As you'll probably guess by now, the writing for Ulysses 31 was very dark. Even though this was a kid's show, it wasn't all that afraid to deal with chilling subjects. Death for example, was a constant threat in the show which several characters actually dying, up to an including the main cast in one case when the Odyssey was attacked and destroyed (time-travel was the only reason they survived that one). In this day and age, you almost never see this in children's animation. References of death are often removed or even replaced with silly trips to 'The Shadow Realm'. No such nonsense happened back in the 80s. Death was handled as what it was, and I have always felt that children need to be given a little more credit when it comes to handling big issues in the shows they watch. I think this may have been key to why the show was to such a powerful example of children's entertainment. Its audience was treated with respect, and without wasting it's time tippy-toeing around sensitive issues, it plowed right through them to deliver and epic adventure for all to enjoy.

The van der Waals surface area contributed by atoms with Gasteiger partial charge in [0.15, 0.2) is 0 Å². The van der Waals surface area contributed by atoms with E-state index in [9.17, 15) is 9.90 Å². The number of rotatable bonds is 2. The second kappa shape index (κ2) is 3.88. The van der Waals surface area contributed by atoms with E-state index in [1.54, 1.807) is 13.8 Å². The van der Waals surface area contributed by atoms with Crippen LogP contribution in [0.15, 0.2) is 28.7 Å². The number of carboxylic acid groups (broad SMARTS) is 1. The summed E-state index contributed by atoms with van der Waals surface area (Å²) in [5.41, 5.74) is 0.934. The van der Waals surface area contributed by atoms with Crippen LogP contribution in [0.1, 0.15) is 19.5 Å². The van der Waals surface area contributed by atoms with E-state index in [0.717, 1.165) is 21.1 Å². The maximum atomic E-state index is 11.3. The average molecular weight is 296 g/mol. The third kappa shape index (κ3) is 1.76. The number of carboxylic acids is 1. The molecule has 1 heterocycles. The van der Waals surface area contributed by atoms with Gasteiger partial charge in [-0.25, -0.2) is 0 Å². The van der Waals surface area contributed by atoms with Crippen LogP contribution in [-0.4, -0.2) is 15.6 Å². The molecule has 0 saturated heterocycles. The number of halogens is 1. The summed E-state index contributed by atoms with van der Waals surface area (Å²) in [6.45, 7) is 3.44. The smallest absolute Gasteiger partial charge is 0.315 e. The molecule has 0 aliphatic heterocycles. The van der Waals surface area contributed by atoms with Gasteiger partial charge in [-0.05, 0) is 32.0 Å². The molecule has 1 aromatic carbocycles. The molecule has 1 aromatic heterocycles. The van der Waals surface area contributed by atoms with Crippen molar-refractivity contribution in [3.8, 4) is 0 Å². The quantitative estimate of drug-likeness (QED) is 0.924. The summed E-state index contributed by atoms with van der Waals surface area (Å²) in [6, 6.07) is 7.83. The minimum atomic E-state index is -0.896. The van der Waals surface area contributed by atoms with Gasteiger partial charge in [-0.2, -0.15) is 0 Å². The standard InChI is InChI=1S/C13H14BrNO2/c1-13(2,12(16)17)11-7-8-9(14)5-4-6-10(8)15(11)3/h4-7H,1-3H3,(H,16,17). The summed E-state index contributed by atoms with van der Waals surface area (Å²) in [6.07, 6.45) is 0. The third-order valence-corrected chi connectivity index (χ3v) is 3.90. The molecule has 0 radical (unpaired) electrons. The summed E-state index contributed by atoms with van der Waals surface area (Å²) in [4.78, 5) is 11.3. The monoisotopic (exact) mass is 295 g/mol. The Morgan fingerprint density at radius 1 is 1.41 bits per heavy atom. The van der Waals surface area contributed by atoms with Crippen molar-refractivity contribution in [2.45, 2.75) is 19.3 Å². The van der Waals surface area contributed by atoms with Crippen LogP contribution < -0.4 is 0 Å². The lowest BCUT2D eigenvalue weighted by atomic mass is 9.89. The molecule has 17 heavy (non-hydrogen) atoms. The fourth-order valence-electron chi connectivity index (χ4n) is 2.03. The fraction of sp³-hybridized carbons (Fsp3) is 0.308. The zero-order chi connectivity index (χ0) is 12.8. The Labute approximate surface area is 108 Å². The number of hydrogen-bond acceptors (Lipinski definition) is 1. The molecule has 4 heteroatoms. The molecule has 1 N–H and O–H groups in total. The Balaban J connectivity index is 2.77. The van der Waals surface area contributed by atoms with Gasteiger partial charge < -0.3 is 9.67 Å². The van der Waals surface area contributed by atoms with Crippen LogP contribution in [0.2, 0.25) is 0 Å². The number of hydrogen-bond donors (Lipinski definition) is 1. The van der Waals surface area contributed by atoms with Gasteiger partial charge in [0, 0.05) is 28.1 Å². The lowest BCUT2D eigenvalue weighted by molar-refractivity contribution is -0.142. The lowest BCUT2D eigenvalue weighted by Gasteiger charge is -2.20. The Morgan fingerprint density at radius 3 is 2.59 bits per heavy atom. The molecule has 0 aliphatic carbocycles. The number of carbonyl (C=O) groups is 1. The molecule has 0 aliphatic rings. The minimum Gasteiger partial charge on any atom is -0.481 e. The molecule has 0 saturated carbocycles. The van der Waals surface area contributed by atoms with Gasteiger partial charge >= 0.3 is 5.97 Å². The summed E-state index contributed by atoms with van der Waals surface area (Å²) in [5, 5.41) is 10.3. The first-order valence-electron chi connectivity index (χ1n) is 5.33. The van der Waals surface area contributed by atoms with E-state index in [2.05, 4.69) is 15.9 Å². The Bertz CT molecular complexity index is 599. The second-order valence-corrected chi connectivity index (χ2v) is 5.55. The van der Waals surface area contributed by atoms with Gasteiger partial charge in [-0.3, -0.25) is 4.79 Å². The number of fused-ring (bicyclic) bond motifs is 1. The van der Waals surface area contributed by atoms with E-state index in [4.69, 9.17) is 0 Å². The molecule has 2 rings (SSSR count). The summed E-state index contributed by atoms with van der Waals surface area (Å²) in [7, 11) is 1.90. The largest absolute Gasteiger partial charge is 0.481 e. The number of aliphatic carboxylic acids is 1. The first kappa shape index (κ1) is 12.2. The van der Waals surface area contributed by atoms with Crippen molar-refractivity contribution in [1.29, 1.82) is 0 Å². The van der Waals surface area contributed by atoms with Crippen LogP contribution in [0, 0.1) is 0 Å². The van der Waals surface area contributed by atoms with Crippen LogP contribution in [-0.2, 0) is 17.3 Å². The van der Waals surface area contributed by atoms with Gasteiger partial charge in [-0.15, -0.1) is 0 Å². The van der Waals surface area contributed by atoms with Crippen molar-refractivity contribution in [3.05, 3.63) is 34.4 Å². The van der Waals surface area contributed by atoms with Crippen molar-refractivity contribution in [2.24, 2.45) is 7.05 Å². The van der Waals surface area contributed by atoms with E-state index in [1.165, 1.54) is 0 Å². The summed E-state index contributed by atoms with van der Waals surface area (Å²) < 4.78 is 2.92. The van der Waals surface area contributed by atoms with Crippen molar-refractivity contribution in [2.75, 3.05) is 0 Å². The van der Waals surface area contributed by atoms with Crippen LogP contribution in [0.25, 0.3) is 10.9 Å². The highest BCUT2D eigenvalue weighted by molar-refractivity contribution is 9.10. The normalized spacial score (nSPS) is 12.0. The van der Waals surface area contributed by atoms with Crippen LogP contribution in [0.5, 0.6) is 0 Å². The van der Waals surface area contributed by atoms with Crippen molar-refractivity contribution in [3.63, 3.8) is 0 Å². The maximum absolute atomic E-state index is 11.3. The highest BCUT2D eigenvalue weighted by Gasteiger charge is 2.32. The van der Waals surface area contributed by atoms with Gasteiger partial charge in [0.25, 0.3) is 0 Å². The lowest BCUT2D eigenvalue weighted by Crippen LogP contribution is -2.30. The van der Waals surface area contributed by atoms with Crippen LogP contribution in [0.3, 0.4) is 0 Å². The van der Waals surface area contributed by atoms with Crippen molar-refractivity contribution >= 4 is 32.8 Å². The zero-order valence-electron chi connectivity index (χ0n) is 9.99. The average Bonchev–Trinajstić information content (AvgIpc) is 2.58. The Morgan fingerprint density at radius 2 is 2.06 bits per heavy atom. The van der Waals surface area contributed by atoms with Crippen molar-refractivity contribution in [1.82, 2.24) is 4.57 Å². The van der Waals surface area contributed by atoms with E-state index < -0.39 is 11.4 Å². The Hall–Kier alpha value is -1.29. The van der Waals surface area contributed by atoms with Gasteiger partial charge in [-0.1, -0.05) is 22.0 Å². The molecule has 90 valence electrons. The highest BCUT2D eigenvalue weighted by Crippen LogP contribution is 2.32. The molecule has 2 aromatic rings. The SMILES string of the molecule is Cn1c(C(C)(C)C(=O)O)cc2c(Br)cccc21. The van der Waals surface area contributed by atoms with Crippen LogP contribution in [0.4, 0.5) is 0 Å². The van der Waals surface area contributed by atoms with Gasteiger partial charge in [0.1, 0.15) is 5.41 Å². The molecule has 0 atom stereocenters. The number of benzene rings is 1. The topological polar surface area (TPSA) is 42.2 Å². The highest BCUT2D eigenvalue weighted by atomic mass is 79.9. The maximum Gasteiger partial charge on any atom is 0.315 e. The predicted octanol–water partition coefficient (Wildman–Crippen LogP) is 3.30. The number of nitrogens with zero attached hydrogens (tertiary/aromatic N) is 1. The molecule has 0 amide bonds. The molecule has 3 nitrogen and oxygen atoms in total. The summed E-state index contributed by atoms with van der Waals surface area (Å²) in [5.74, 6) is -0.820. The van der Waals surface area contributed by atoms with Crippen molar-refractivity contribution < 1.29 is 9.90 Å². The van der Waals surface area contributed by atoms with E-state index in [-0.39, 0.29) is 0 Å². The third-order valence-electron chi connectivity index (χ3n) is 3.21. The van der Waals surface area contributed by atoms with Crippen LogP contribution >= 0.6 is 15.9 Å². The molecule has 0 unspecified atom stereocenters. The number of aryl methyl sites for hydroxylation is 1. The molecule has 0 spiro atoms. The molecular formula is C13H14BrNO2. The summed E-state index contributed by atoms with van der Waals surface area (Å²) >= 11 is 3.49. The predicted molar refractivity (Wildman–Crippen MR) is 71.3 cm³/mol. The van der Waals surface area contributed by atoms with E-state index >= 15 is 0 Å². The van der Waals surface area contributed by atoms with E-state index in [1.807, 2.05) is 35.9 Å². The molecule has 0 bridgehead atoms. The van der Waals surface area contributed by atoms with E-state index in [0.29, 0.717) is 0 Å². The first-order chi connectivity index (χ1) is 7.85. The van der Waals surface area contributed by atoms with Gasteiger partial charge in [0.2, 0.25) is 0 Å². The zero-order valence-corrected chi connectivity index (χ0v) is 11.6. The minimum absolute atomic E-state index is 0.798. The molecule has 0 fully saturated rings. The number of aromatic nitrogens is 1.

It left an impact with me. It wasn't until years later, when I started to encounter 'pure' Anime from Japan that I had realized that I had watched and loved an Anime way back when I was younger.

I suppose Ulysses 31 is why I am opposed to the idea that 'Anime' is a name that can only belong to shows purely produced in Japan. Although it was mainly animated in Japan proper, much of the production was also French, creating a style that could only be a fusion of the best of both.

For me Ulysses 31 is pretty much the best of everything, and if you have not seen it yet, by all means do so now. You will not regret it!

//Mark